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Biomedicine in museums

Biocitizenship and participant observations of the pharma pipeline

By September 25, 2007No Comments

Before I got my recent job I used to teach history of science to biology, chemistry and philosophy students in a small regional university outside Copenhagen (forget the name, you have probably never heard of it anyway). After graduation many of them (not the philosophers, though) were recruited to the burgeoning Danish pharmaceutical industry, including Lundbeck — one of the world’s leading psychopharmacology companies with about ten drugs in their phase I-III pipeline.

It so happens that Lundbeck have their research laboratories right behind my backyard, and sometimes I meet former students on their way to work in the morning. I always wanted to ask them how it is to work in a Big Pharma company: How they do science, how they balance between different interests, how they relate to the sales department and stuff like that. In other words I hoped getting some insiders’ reports from the pipeline.

But we’ve never gone beyond the exchange of a few niceties about old university days, and over the years I’ve been increasingly frustrated over being so regularly reminded about my lack of understanding of how drug discovery really works.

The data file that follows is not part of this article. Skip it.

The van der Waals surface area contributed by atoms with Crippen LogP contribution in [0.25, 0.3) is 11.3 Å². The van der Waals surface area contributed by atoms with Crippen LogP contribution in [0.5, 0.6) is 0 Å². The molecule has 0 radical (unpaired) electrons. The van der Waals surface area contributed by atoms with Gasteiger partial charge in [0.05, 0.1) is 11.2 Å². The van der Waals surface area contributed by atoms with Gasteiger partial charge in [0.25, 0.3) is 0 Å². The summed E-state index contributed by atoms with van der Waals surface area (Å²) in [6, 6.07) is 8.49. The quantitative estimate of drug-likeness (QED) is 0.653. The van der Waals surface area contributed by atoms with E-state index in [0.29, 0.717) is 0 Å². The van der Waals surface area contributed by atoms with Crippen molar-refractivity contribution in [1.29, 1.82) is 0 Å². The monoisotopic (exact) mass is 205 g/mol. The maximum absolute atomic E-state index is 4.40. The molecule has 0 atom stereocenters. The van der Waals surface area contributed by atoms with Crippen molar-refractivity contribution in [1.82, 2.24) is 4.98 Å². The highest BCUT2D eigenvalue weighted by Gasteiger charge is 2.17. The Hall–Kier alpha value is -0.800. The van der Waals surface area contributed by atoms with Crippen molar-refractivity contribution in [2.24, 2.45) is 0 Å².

But recently I’ve gotten in the training track for enlightened biocitizenship again — thanks to Derek’s Lowe’s excellent biomedical blog In the Pipeline.

Derek Lowe has a PhD in organic chemistry from Duke University, and since 1989 he has worked for several major pharmaceutical companies on a variety of drug discovery projects against schizophrenia, Alzheimer’s, diabetes, osteoporosis, etc. So not only does he have long experience with how the pipeline works — since February 2002 he has also been willing to share it with the rest of the world.

To make a long review short: In the Pipeline is a hell of a biomedical blog — full of long, well-written and content-rich posts which balance beautifully between ethnographic observations of lab culture and insightful technical information (you don’t need much background in organic chemistry to enjoy even his most geeky points).

This is a native actor’s version of what the STS tradition used to call ‘laboratory studies’. Lowe posts almost every day (when does he go to work?), yet he manages to strike a delicate balance between being an informed insider and a distant commentator. No wonder so many have nominated In the Pipeline to The Scientist’s competition for the best life science blog in 2007. So will I!

Thomas Söderqvist

Author Thomas Söderqvist

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